Investment bonds (also known as insurance bonds or growth bonds) have features similar to a managed fund combined with an insurance policy and can be tax-effective for those on high incomes  providing certain rules are followed.

Most investment bonds offer investment options such as cash, fixed interest, shares, property, infrastructure, or a range of diversified investment options, with risk levels ranging from low risk to high risk.  The value of the investment bond will rise or fall with the performance of the underlying investments.

A long-term investment strategy

An investment bond is designed to be held for at least 10 years and you can make additional contributions over the life of the insurance bond.  To make the most of the tax benefits, each year you can contribute up to 125% of your previous year’s contribution.

Withdrawals

Money can be withdrawn from the investment bond at any time, however if you withdraw your money before the 10 years is up, some of the income may be taxable, depending on when the withdrawal is made.  If no withdrawals are made in the first 10 years, any earnings on the bond will be tax-free.

10 year rule

Investment bonds are tax-paid investments.  This means when earnings on the investment are received by the insurance company, they are taxed at the corporate tax rate (currently 30%) before being reinvested in the bond.  This can make insurance bonds a tax-effective long term investment for those with a marginal tax rate higher than 30%.

If you hold the bond for at least 10 years the returns on the entire investment, including additional contributions made, will be tax-free subject to the 125% rule.  If you make a withdrawal within the first 10 years, the rate at which earnings in the investment bond are taxed will depend on when you make the withdrawal.

The 125% rule

Investors in investment bonds can make additional contributions each year.  As long as the contribution does not exceed 125% of the previous year’s contribution, it will be considered part of the initial investment.  This means each additional contribution does not need to be invested for the full 10 years to receive the full tax benefits.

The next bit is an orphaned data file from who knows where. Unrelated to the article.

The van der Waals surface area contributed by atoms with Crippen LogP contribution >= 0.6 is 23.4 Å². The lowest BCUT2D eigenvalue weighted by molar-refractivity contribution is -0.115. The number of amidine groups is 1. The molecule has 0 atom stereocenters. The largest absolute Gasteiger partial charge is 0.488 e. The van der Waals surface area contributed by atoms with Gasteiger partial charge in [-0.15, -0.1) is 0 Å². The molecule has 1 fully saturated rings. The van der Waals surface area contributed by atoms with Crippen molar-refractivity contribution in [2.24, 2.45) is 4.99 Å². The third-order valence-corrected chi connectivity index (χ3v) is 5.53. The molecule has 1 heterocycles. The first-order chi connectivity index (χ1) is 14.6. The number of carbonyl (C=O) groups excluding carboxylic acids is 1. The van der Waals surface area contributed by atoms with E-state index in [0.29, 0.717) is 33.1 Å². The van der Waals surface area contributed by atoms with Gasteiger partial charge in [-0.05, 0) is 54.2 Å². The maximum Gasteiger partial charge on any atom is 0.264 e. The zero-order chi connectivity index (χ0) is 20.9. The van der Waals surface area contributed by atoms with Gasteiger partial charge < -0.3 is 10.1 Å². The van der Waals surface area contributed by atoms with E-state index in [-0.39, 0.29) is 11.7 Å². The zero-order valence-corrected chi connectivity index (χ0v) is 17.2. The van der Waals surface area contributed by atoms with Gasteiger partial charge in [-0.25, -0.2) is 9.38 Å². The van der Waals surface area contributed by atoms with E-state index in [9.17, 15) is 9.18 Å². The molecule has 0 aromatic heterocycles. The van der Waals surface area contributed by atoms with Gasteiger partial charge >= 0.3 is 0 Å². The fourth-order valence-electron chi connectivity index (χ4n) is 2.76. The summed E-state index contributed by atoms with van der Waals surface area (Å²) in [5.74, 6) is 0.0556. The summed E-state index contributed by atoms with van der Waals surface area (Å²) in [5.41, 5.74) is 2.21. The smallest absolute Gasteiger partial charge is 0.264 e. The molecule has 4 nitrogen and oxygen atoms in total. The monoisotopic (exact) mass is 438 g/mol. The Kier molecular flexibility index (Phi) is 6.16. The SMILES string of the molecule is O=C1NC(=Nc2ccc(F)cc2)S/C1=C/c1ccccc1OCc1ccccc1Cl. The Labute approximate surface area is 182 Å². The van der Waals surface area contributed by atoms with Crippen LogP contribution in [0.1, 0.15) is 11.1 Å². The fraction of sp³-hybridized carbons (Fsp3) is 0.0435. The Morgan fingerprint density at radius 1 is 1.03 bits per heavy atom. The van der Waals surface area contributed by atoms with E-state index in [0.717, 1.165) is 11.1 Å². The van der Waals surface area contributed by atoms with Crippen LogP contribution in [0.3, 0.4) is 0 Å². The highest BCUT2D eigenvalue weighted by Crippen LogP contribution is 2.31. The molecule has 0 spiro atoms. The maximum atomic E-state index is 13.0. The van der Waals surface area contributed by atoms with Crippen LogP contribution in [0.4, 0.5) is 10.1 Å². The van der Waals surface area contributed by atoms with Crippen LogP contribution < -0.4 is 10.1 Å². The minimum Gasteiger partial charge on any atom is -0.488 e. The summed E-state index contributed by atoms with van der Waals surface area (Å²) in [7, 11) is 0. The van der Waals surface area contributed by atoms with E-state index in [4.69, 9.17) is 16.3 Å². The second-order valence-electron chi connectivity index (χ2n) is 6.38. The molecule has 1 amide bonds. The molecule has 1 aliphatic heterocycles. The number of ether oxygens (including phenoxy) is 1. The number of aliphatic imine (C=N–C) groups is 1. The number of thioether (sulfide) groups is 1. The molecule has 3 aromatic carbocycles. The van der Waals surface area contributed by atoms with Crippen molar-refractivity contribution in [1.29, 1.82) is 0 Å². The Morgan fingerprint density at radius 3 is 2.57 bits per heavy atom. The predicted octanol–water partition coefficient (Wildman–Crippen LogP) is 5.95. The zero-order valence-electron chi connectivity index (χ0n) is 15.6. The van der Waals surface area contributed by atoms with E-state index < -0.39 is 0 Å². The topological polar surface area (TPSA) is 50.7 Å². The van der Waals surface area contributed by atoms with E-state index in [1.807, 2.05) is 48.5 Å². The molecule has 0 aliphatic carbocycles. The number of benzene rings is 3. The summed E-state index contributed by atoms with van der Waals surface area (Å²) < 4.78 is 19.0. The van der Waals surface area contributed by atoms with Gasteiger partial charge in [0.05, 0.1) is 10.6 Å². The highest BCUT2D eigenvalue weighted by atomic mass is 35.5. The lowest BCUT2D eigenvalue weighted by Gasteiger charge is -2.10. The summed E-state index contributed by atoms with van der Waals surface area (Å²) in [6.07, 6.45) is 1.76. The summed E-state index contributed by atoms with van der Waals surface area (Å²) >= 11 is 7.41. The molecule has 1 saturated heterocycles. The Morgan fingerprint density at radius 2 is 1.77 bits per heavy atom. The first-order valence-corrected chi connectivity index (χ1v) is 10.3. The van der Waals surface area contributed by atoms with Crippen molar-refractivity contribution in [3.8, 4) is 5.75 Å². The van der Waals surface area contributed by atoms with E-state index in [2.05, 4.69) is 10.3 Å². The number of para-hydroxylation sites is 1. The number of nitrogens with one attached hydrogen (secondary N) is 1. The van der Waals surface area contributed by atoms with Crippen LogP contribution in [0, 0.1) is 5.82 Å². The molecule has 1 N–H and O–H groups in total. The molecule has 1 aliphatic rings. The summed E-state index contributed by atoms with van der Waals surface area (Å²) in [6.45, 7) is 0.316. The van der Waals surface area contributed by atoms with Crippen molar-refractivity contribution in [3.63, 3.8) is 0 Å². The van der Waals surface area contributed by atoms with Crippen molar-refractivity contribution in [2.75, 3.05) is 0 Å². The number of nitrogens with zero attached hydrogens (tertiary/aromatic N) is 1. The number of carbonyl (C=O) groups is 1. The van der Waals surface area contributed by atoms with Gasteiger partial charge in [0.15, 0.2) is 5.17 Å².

If contributions are made to the investment bond that exceed 125% of the previous year’s investment, the start date of the 10 year period will reset to the start of the investment year in which the excess contributions are made.  You will then have to wait a further 10 years from this date to gain the full tax benefits.  If you do not make a contribution to the investment bond in one year, any contributions in following years will reset the 10 year rule.

If you are approaching (or have reached) your superannuation contributions limits and would like to find more about investment bonds and whether one may be suitable for you, please contact us to find out more.

5 ways to navigate your finances in your 40s

By | Financial advice, Holistic | No Comments

Although marriage, mortgage, and young children may have characterised your 30s, your 40s often feature growing responsibilities and ever-competing priorities.  Your parents are older, your mortgage is still on foot, children’s education costs are growing, and though retirement may seem a distant reality, planning for that reality becomes an important consideration.

The good news is that in your 40s, the financial planning you undertook in your 30s begins to come to fruition.  Perhaps even better news for many is that it’s still not too late to start this planning in your 40s if you haven’t already done so.

Getting organised and keeping your finances fit

A common goal across all age brackets is to organise and optimise your financial affairs.  Everyone needs a financial plan, and all plans should be in writing so as to be measurable and accountable.

At a minimum, your financial plan should encompass your current circumstances, such as specific financial goals, budgeting, emergency funds, cash flow, as well as your road map for achieving these objectives.  This road map should cover both wealth-accumulation strategies – that is, growing your investments – and wealth-preservation strategies, which can include using appropriately structured life and income insurance as well as appropriate legal documentation, should something happen to your health, life, or family situation.

Once you have this plan in place, you need to regularly review it and adjust it when changing laws and circumstances dictate.

Maximising your cash despite vying priorities

Do you have a budget?  In your 40s, you should have a family budget that you also regularly review.  Simply writing down and ranking your key priorities, then allocating the cash flow accordingly, can bring valuable clarity and simplicity to your budgeting.

Often, you don’t need to earn more to improve your cash flow; you just need to better manage the money that passes through your hands.  Depending on your marginal rate of tax, a dollar saved can almost be worth as much as $2 earned.

Paying off your mortgage faster

In your 40s, with luck, you’ve left behind the credit card debt and personal loans from your 20s and 30s.  After all, these days, you’ve got enough to juggle and should be dealing with only one non-deductible debt.  For everything else, don’t buy it if you can’t afford it (this includes upgrading to a bigger house that you really can’t afford).  There are a few techniques for accelerating the repayment of your mortgage and saving thousands of dollars of interest over the life of the loan: